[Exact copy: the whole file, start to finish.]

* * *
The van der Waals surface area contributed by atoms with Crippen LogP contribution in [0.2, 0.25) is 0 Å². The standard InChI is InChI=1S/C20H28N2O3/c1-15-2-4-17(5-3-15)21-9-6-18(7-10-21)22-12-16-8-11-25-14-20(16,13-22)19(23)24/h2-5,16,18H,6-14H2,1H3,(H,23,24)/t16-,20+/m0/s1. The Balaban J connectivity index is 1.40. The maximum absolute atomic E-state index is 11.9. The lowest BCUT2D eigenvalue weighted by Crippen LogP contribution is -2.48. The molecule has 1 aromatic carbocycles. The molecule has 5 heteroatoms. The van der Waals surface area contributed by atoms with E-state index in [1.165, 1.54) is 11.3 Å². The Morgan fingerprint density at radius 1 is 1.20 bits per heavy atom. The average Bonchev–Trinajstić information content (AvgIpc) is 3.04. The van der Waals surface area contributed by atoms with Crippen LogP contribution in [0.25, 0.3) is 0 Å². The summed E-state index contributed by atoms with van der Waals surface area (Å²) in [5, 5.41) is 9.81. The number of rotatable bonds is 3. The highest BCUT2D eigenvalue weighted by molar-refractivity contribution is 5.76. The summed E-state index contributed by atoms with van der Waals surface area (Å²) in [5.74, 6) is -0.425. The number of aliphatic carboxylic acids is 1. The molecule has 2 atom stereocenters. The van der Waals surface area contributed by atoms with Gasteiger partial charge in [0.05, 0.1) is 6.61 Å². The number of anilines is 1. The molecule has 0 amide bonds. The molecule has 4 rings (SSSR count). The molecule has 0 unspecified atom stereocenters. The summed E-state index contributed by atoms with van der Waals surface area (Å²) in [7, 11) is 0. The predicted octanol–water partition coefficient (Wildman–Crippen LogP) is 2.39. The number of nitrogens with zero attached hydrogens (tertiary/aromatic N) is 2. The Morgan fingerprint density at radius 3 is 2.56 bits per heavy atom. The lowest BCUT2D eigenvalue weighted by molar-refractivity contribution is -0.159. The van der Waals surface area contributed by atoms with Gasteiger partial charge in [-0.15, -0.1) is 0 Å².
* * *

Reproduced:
The van der Waals surface area contributed by atoms with Crippen LogP contribution in [0.2, 0.25) is 0 Å². The standard InChI is InChI=1S/C20H28N2O3/c1-15-2-4-17(5-3-15)21-9-6-18(7-10-21)22-12-16-8-11-25-14-20(16,13-22)19(23)24/h2-5,16,18H,6-14H2,1H3,(H,23,24)/t16-,20+/m0/s1. The Balaban J connectivity index is 1.40. The maximum absolute atomic E-state index is 11.9. The lowest BCUT2D eigenvalue weighted by Crippen LogP contribution is -2.48. The molecule has 1 aromatic carbocycles. The molecule has 5 heteroatoms. The van der Waals surface area contributed by atoms with E-state index in [1.165, 1.54) is 11.3 Å². The Morgan fingerprint density at radius 1 is 1.20 bits per heavy atom. The average Bonchev–Trinajstić information content (AvgIpc) is 3.04. The van der Waals surface area contributed by atoms with Crippen LogP contribution in [0.25, 0.3) is 0 Å². The summed E-state index contributed by atoms with van der Waals surface area (Å²) in [5, 5.41) is 9.81. The number of rotatable bonds is 3. The highest BCUT2D eigenvalue weighted by molar-refractivity contribution is 5.76. The summed E-state index contributed by atoms with van der Waals surface area (Å²) in [5.74, 6) is -0.425. The number of aliphatic carboxylic acids is 1. The molecule has 2 atom stereocenters. The van der Waals surface area contributed by atoms with Gasteiger partial charge in [0.05, 0.1) is 6.61 Å². The number of anilines is 1. The molecule has 0 amide bonds. The molecule has 4 rings (SSSR count). The molecule has 0 unspecified atom stereocenters. The summed E-state index contributed by atoms with van der Waals surface area (Å²) in [7, 11) is 0. The predicted octanol–water partition coefficient (Wildman–Crippen LogP) is 2.39. The number of nitrogens with zero attached hydrogens (tertiary/aromatic N) is 2. The Morgan fingerprint density at radius 3 is 2.56 bits per heavy atom. The lowest BCUT2D eigenvalue weighted by molar-refractivity contribution is -0.159. The van der Waals surface area contributed by atoms with Gasteiger partial charge in [-0.15, -0.1) is 0 Å².